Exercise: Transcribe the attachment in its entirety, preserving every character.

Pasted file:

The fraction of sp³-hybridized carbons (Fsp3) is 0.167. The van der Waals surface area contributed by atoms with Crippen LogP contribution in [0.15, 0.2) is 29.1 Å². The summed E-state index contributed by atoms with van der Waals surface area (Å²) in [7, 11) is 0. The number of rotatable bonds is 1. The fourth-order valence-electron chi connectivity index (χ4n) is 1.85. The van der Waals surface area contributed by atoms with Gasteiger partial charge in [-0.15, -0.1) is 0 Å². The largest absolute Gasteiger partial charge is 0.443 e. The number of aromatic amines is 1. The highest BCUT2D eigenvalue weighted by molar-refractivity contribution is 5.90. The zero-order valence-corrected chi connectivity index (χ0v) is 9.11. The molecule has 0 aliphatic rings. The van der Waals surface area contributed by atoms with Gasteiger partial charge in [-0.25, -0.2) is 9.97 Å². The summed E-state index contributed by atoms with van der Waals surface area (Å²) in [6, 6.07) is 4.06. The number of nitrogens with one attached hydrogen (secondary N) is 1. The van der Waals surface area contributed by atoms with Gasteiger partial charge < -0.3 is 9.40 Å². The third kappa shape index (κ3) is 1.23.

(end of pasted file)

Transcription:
The fraction of sp³-hybridized carbons (Fsp3) is 0.167. The van der Waals surface area contributed by atoms with Crippen LogP contribution in [0.15, 0.2) is 29.1 Å². The summed E-state index contributed by atoms with van der Waals surface area (Å²) in [7, 11) is 0. The number of rotatable bonds is 1. The fourth-order valence-electron chi connectivity index (χ4n) is 1.85. The van der Waals surface area contributed by atoms with Gasteiger partial charge in [-0.15, -0.1) is 0 Å². The largest absolute Gasteiger partial charge is 0.443 e. The number of aromatic amines is 1. The highest BCUT2D eigenvalue weighted by molar-refractivity contribution is 5.90. The zero-order valence-corrected chi connectivity index (χ0v) is 9.11. The molecule has 0 aliphatic rings. The van der Waals surface area contributed by atoms with Gasteiger partial charge in [-0.25, -0.2) is 9.97 Å². The summed E-state index contributed by atoms with van der Waals surface area (Å²) in [6, 6.07) is 4.06. The number of nitrogens with one attached hydrogen (secondary N) is 1. The van der Waals surface area contributed by atoms with Gasteiger partial charge < -0.3 is 9.40 Å². The third kappa shape index (κ3) is 1.23.